An alternative "shutter" implementation of optical sensors has been employed on interior stages in gas turbine engines, where the sensor is split into an optical "sender" and an optical "receiver", arranged so that the blade passes between them. The passing blade again acts as a shutter, interrupting the optical beam. Again, both arriving edge and departing edge of the blade can be measured. An implementation in an LP turbine stage of a gas turbine engine is diagrammed below (Figure 4). This implementation does not requires reflective tape, and therefore it can be used in high-temperature environments.
Eddy Current Sensors, Uncooled
Hood Tech builds eddy current sensors in a range of sizes and temperature capabilities. The principle of operation is to create a permanent magnetic field through which the rotor blades pass, disturbing the field. If the blades are electrically-conductive (not necessarily ferrous), rapid eddy currents in the passing blade, disturb the permanent magnetic field. This field disturbance is sensed by a coil within the probe. We have used such sensors to 550C uncooled. In turbines, we have operated such sensors with cooling airflow routed through the sensor in 1mm steel tubing, maintaining the sensor’s interior below 500C (see Figure 4). We have used this approach with gas temperatures in the stage being measured as high as 1000C.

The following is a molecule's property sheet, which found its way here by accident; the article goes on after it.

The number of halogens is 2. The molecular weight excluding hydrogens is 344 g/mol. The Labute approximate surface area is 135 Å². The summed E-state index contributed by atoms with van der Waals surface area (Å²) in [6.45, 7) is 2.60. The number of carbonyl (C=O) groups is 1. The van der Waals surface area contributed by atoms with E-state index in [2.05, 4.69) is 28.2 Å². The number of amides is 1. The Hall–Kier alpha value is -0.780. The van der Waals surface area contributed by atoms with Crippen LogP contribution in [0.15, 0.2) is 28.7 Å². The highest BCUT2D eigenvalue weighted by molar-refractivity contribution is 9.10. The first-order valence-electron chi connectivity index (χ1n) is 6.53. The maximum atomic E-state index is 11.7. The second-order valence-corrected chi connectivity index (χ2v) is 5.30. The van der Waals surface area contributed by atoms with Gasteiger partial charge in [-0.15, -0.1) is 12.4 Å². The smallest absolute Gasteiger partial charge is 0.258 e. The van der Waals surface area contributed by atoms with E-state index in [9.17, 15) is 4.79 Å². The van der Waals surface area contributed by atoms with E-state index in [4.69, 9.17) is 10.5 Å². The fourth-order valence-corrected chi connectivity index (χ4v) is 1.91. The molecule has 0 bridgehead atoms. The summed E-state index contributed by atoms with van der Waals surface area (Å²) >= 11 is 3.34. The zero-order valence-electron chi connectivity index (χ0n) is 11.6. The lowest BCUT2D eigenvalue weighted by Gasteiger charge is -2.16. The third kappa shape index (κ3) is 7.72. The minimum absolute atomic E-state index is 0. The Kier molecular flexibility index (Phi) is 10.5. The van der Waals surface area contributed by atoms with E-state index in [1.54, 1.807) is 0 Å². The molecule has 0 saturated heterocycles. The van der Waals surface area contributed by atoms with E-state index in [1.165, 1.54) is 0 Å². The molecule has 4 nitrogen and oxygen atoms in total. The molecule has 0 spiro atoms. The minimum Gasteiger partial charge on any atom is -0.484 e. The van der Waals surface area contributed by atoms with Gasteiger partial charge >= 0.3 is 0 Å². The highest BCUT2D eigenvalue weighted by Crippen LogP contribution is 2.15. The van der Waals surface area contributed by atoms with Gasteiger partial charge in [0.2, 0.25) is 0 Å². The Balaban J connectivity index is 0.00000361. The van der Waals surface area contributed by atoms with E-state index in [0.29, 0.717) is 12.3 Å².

The most common sensor size of this type built at Hood Technology is show in (Figure 5). In addition to a large number of gas turbine engines, this sensor has also been used with success in steam turbines, in each case on the final few stages of the LP turbine. For these steam turbine applications, the sensor housing is made with an erosion resistant material. Several eddy current sensor installations have been in continuous operation for over 2 years in gas turbine engines and steam turbines with no degradation in signal quality.
This sensor is used for time-of-arrival and for uncalibrated tip-clearance measurements.
Figure 5. Standard 12.7mm diameter eddy current sensor. Nominally, the temperature limitation is determined by the Curie temperature of the magnet. With Alnico magnets, the sensor can withstand 550C uncooled.
Eddy Current Sensors, Cooled
In turbines, we have operated such sensors with cooling airflow routed through the sensor in 1mm steel tubing, maintaining the sensor’s interior below 500C (see Figure 6). We have used this approach with gas temperatures as high as 1000C.
Figure 6 By adding cooling air to the sensor housing the eddy current sensor can be made to withstand gas temperatures up to 1000C. With these high temperature sensors, a thermocouple is integrated into the sensor housing.
Third Party SensorsHood Tech has used third-party sensors on many occasions: